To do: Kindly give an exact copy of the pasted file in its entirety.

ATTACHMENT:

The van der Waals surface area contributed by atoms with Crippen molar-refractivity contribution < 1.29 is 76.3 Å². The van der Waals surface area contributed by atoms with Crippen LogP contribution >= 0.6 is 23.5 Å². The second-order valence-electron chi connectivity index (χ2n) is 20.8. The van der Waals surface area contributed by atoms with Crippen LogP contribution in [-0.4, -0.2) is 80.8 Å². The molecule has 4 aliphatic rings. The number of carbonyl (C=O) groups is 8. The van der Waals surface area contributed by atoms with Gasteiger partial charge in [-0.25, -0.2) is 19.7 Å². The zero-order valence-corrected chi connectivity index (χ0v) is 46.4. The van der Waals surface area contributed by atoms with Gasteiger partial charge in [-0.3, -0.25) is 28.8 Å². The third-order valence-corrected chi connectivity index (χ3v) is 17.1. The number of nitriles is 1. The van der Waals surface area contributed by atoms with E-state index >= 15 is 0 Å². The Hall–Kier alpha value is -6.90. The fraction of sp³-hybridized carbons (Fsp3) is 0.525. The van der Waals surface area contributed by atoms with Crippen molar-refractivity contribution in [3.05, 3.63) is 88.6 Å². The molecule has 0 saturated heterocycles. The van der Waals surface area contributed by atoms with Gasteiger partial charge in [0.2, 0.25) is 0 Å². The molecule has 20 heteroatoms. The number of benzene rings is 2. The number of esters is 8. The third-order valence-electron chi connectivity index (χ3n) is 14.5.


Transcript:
The van der Waals surface area contributed by atoms with Crippen molar-refractivity contribution < 1.29 is 76.3 Å². The van der Waals surface area contributed by atoms with Crippen LogP contribution >= 0.6 is 23.5 Å². The second-order valence-electron chi connectivity index (χ2n) is 20.8. The van der Waals surface area contributed by atoms with Crippen LogP contribution in [-0.4, -0.2) is 80.8 Å². The molecule has 4 aliphatic rings. The number of carbonyl (C=O) groups is 8. The van der Waals surface area contributed by atoms with Gasteiger partial charge in [-0.25, -0.2) is 19.7 Å². The zero-order valence-corrected chi connectivity index (χ0v) is 46.4. The van der Waals surface area contributed by atoms with Gasteiger partial charge in [-0.3, -0.25) is 28.8 Å². The third-order valence-corrected chi connectivity index (χ3v) is 17.1. The number of nitriles is 1. The van der Waals surface area contributed by atoms with E-state index >= 15 is 0 Å². The Hall–Kier alpha value is -6.90. The fraction of sp³-hybridized carbons (Fsp3) is 0.525. The van der Waals surface area contributed by atoms with Crippen molar-refractivity contribution in [3.05, 3.63) is 88.6 Å². The molecule has 0 saturated heterocycles. The van der Waals surface area contributed by atoms with Gasteiger partial charge in [0.2, 0.25) is 0 Å². The molecule has 20 heteroatoms. The number of benzene rings is 2. The number of esters is 8. The third-order valence-electron chi connectivity index (χ3n) is 14.5.